This book provides an important perspective to new parents on what to look for in a pediatrician, and to young pediatricians starting out, it will answer many "how to" questions.
This practical and useful book is designed to bridge the gap between a pediatrician's medical school and postgraduate training and his entry into private practice. It is not merely a handbook on office design and procedure, although it treats these subjects in some detail. It is primarily a thoughtful presentation of the authors' personal style of pediatric practice, oriented toward normal child development and preventive care. In addition to elaborating on the mechanics of their practice, the treatment of routine self-limited childhood illnesses and injuries, and important medical techniques, the authors also discuss the most effective way to deal with consultants, social agencies, and schools.
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This broad perspective of a pediatrician’s mission is reflected in the preface to the book, in which the authors state, “We are encouraging our patients to stay with us longer and we are spending more time with adolescents and even young adults.” Bass and Wolfson further note that pediatricians are playing a more central role in healthcare in general. Today’s pediatrician must keep pace with the latest medical issues and topics, and be prepared to deal with expanded patient relationships and treat a greater variety of patients. Nonetheless, authors recognize that, “the fulcrum of any pediatric practice is [still] the newborn baby.”
As an example of the more expansive mission that pediatricians must now be prepared for, the authors point out that, unlike in years past, the care and treatment of older children may entail genital exams and discussions of sexual matters. Also, as many readers are undoubtedly aware, contemporary pediatricians, more so than earlier generations, must be alert to and capable of diagnosing a variety of psychological and emotional conditions of older children, such as attention deficit disorder and substance abuse. In their expanded role, pediatricians must work with medical professionals in specialized areas such as psychology, with teachers and others at schools, and with personnel who provide community services for younger persons.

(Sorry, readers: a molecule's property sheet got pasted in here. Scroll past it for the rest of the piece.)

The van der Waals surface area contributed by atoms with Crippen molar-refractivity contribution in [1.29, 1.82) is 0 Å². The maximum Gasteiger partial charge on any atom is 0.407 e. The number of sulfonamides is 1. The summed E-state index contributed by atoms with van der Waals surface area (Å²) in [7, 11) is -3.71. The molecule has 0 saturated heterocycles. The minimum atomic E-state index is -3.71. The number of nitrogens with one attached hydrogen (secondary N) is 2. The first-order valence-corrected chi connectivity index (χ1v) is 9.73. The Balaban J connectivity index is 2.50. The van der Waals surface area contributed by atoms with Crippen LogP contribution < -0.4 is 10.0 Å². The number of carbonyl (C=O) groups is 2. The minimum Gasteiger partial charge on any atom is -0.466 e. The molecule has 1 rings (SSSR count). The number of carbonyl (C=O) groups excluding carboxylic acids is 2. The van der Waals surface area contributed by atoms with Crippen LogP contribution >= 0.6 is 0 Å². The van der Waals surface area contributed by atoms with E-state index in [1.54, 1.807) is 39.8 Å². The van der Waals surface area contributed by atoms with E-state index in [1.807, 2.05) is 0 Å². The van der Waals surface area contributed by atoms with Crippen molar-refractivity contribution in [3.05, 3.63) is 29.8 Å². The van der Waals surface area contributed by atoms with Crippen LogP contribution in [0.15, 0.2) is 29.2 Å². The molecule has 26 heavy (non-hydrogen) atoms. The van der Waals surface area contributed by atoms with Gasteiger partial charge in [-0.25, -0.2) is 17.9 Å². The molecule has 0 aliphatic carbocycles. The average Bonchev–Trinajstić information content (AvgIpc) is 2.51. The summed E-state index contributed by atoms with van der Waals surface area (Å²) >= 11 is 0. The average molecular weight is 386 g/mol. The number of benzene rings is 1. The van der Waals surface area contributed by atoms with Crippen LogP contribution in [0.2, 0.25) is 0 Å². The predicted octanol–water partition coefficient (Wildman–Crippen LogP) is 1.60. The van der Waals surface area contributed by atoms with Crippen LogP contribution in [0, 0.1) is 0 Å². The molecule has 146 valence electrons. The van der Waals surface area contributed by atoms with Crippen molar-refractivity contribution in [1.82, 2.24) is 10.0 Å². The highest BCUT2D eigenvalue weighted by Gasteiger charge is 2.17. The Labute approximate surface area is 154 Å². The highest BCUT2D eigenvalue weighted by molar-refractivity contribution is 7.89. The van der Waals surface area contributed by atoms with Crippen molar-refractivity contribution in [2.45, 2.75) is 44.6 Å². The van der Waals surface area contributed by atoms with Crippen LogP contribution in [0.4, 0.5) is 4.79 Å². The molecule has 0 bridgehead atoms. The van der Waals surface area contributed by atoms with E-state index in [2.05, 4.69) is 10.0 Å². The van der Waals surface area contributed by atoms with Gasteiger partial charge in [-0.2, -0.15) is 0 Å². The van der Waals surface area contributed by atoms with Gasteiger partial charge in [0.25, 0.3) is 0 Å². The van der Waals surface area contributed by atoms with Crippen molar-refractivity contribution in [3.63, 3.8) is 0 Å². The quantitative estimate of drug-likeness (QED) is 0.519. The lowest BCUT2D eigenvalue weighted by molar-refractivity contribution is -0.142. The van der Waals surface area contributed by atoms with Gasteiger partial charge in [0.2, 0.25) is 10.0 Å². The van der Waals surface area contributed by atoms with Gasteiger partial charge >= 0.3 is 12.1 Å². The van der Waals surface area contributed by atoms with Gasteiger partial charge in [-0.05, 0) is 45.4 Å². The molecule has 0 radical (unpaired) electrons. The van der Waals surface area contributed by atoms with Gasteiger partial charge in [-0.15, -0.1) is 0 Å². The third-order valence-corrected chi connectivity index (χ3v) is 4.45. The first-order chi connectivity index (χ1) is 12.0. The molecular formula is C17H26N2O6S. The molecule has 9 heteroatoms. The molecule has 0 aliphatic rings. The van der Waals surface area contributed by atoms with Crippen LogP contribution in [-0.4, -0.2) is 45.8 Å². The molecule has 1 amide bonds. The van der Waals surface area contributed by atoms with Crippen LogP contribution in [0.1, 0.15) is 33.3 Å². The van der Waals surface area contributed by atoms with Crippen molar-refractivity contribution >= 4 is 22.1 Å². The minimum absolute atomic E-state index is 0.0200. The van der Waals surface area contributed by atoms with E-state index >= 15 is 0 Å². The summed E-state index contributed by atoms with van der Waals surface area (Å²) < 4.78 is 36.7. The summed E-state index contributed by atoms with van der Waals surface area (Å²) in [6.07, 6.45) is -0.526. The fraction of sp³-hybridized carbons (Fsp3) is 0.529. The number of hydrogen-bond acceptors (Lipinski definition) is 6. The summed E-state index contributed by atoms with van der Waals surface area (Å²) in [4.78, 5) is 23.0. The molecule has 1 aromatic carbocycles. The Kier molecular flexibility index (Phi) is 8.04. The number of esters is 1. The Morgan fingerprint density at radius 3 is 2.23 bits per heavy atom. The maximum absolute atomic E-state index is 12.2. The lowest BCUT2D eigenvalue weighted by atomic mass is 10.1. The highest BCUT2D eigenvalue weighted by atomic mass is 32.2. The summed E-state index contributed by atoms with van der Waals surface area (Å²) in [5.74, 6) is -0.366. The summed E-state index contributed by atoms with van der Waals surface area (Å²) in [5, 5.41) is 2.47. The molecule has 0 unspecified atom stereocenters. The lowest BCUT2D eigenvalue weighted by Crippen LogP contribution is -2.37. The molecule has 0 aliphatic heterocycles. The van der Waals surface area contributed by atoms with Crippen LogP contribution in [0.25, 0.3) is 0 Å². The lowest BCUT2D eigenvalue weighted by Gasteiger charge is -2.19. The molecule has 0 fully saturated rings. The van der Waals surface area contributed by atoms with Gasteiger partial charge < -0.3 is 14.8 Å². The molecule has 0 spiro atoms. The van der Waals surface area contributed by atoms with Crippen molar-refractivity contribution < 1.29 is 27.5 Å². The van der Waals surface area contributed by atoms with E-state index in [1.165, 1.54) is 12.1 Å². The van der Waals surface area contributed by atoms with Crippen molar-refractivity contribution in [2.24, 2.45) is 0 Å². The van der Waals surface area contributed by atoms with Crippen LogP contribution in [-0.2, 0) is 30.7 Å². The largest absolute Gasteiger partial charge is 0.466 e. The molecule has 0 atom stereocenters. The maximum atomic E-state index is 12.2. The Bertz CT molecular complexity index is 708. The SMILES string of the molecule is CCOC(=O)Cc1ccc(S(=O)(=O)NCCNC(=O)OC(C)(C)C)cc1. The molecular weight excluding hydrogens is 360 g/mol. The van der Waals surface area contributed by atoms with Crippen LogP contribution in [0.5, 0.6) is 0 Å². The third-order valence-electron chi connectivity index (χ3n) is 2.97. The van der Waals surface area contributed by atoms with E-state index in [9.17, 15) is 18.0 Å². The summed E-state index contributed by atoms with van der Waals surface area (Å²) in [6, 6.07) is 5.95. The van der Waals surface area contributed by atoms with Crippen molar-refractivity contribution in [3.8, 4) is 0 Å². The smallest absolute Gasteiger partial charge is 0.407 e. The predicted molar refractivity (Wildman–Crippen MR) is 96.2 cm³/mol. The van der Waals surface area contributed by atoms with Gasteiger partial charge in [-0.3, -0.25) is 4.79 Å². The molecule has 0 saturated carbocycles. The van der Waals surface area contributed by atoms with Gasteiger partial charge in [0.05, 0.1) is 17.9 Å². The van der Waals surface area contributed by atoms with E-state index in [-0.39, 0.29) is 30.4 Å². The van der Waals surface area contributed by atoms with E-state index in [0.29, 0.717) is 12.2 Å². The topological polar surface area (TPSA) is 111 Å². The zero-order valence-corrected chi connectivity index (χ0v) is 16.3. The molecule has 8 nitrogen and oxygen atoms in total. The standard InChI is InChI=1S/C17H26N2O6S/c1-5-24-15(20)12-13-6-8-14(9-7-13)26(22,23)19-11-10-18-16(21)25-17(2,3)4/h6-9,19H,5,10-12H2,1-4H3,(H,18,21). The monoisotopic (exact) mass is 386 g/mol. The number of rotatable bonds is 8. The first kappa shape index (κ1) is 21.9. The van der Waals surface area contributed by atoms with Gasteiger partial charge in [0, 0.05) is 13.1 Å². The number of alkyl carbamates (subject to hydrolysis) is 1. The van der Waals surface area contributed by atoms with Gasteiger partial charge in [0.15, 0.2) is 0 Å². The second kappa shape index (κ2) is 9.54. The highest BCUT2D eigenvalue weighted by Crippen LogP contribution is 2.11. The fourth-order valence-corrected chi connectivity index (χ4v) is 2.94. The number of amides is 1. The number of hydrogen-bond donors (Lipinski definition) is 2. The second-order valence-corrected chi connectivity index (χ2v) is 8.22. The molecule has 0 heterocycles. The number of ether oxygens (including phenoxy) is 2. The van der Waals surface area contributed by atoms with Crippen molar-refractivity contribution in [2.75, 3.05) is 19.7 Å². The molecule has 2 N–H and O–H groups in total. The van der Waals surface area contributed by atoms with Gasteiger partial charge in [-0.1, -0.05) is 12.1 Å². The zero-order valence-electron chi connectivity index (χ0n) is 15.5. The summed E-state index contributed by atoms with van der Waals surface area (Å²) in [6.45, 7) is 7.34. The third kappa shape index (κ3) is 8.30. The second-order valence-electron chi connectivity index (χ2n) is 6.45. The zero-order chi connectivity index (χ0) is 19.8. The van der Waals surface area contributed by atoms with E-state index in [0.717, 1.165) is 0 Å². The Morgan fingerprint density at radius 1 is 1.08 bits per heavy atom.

Bass and Wolfson’s book begins with the premise that, to get a new practice off on the right foot, a pediatrician must first understand the mechanics of setting up an office, which, in turn, is inextricably bound with his or her style of practice. In other words, pediatricians need to recognize the interrelation between the mechanics of the office – that is, its arrangement or design – and their personality and the standard of care they intend to provide as physicians. Thus, the design of a small pediatric facility implies a standard of care the pediatricians mean to provide. Another important consideration, which the authors weave into the discussion, is aligning the pediatrician’s mechanics and style with what constitutes prudent business practice.